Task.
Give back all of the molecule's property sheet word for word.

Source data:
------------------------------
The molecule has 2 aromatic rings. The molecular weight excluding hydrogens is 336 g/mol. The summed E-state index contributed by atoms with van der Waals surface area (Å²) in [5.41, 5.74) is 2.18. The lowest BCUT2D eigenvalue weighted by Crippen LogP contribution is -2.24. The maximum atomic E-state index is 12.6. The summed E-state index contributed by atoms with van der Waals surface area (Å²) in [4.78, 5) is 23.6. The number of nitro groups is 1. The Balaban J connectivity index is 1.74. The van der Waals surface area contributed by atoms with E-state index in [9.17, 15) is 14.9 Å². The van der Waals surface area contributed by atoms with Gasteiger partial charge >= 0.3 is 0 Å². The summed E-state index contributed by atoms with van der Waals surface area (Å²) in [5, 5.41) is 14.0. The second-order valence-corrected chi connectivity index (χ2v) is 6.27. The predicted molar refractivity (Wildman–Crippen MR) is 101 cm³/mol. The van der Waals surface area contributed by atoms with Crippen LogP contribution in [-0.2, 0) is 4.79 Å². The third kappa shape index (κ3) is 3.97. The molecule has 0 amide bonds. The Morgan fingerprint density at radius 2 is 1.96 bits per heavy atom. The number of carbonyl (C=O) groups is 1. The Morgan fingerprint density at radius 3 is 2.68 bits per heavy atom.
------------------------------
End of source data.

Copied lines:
The molecule has 2 aromatic rings. The molecular weight excluding hydrogens is 336 g/mol. The summed E-state index contributed by atoms with van der Waals surface area (Å²) in [5.41, 5.74) is 2.18. The lowest BCUT2D eigenvalue weighted by Crippen LogP contribution is -2.24. The maximum atomic E-state index is 12.6. The summed E-state index contributed by atoms with van der Waals surface area (Å²) in [4.78, 5) is 23.6. The number of nitro groups is 1. The Balaban J connectivity index is 1.74. The van der Waals surface area contributed by atoms with E-state index in [9.17, 15) is 14.9 Å². The van der Waals surface area contributed by atoms with Gasteiger partial charge >= 0.3 is 0 Å². The summed E-state index contributed by atoms with van der Waals surface area (Å²) in [5, 5.41) is 14.0. The second-order valence-corrected chi connectivity index (χ2v) is 6.27. The predicted molar refractivity (Wildman–Crippen MR) is 101 cm³/mol. The van der Waals surface area contributed by atoms with Crippen LogP contribution in [-0.2, 0) is 4.79 Å². The third kappa shape index (κ3) is 3.97. The molecule has 0 amide bonds. The Morgan fingerprint density at radius 2 is 1.96 bits per heavy atom. The number of carbonyl (C=O) groups is 1. The Morgan fingerprint density at radius 3 is 2.68 bits per heavy atom.